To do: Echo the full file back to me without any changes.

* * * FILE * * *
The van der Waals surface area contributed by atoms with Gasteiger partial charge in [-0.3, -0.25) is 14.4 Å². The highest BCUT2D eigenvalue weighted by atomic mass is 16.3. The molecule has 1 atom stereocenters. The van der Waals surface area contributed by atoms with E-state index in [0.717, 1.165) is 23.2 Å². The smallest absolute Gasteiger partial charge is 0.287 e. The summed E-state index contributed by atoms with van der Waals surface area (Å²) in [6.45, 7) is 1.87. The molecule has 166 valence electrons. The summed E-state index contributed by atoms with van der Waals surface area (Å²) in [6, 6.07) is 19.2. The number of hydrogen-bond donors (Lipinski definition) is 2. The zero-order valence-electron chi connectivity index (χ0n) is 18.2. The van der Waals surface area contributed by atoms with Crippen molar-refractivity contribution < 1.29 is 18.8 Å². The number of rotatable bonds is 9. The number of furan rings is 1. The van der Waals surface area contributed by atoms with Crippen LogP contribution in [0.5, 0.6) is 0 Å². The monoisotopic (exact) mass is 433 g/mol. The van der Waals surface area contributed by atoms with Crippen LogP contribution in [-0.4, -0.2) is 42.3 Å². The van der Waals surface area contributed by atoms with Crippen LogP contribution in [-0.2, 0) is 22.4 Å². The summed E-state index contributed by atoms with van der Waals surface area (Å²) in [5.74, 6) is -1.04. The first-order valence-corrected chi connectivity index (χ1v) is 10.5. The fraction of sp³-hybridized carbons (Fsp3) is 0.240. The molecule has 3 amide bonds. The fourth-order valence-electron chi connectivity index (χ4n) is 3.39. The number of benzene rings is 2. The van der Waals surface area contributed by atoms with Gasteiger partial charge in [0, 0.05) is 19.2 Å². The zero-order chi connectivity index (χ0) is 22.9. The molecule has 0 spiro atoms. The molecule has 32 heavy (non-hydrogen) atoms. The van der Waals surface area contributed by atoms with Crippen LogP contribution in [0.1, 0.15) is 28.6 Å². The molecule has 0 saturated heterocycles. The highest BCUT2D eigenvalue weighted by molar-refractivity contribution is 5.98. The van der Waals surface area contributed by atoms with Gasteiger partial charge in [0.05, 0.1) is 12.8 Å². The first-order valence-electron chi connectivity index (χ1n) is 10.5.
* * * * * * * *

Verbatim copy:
The van der Waals surface area contributed by atoms with Gasteiger partial charge in [-0.3, -0.25) is 14.4 Å². The highest BCUT2D eigenvalue weighted by atomic mass is 16.3. The molecule has 1 atom stereocenters. The van der Waals surface area contributed by atoms with E-state index in [0.717, 1.165) is 23.2 Å². The smallest absolute Gasteiger partial charge is 0.287 e. The summed E-state index contributed by atoms with van der Waals surface area (Å²) in [6.45, 7) is 1.87. The molecule has 166 valence electrons. The summed E-state index contributed by atoms with van der Waals surface area (Å²) in [6, 6.07) is 19.2. The number of hydrogen-bond donors (Lipinski definition) is 2. The zero-order valence-electron chi connectivity index (χ0n) is 18.2. The van der Waals surface area contributed by atoms with Crippen molar-refractivity contribution < 1.29 is 18.8 Å². The number of rotatable bonds is 9. The number of furan rings is 1. The van der Waals surface area contributed by atoms with Crippen LogP contribution in [0.5, 0.6) is 0 Å². The monoisotopic (exact) mass is 433 g/mol. The van der Waals surface area contributed by atoms with Crippen LogP contribution in [-0.4, -0.2) is 42.3 Å². The van der Waals surface area contributed by atoms with Crippen LogP contribution in [-0.2, 0) is 22.4 Å². The summed E-state index contributed by atoms with van der Waals surface area (Å²) in [5.74, 6) is -1.04. The first-order valence-corrected chi connectivity index (χ1v) is 10.5. The fraction of sp³-hybridized carbons (Fsp3) is 0.240. The molecule has 3 amide bonds. The fourth-order valence-electron chi connectivity index (χ4n) is 3.39. The number of benzene rings is 2. The van der Waals surface area contributed by atoms with Gasteiger partial charge in [0, 0.05) is 19.2 Å². The zero-order chi connectivity index (χ0) is 22.9. The molecule has 0 spiro atoms. The molecule has 32 heavy (non-hydrogen) atoms. The van der Waals surface area contributed by atoms with Crippen LogP contribution in [0.1, 0.15) is 28.6 Å². The molecule has 0 saturated heterocycles. The highest BCUT2D eigenvalue weighted by molar-refractivity contribution is 5.98. The van der Waals surface area contributed by atoms with Gasteiger partial charge in [0.05, 0.1) is 12.8 Å². The first-order valence-electron chi connectivity index (χ1n) is 10.5.